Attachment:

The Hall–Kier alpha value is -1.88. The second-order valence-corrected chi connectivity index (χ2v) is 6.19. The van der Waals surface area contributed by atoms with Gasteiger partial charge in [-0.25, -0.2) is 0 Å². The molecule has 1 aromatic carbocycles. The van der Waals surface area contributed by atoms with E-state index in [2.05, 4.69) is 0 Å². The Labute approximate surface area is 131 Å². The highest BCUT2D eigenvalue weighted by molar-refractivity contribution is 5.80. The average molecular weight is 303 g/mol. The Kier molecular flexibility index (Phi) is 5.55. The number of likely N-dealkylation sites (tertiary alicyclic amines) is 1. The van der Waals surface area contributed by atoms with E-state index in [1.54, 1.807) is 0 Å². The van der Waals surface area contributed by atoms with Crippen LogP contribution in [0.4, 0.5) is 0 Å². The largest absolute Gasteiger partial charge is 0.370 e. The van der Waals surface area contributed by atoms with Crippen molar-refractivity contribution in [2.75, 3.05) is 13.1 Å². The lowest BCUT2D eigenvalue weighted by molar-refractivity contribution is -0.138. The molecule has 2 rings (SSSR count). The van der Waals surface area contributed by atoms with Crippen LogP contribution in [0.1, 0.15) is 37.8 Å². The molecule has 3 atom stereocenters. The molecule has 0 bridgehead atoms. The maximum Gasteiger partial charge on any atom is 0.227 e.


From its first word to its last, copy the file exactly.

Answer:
The Hall–Kier alpha value is -1.88. The second-order valence-corrected chi connectivity index (χ2v) is 6.19. The van der Waals surface area contributed by atoms with Gasteiger partial charge in [-0.25, -0.2) is 0 Å². The molecule has 1 aromatic carbocycles. The van der Waals surface area contributed by atoms with E-state index in [2.05, 4.69) is 0 Å². The Labute approximate surface area is 131 Å². The highest BCUT2D eigenvalue weighted by molar-refractivity contribution is 5.80. The average molecular weight is 303 g/mol. The Kier molecular flexibility index (Phi) is 5.55. The number of likely N-dealkylation sites (tertiary alicyclic amines) is 1. The van der Waals surface area contributed by atoms with E-state index in [1.54, 1.807) is 0 Å². The van der Waals surface area contributed by atoms with Crippen LogP contribution in [0.4, 0.5) is 0 Å². The largest absolute Gasteiger partial charge is 0.370 e. The van der Waals surface area contributed by atoms with Crippen molar-refractivity contribution in [2.75, 3.05) is 13.1 Å². The lowest BCUT2D eigenvalue weighted by molar-refractivity contribution is -0.138. The molecule has 2 rings (SSSR count). The van der Waals surface area contributed by atoms with Crippen LogP contribution in [0.1, 0.15) is 37.8 Å². The molecule has 3 atom stereocenters. The molecule has 0 bridgehead atoms. The maximum Gasteiger partial charge on any atom is 0.227 e.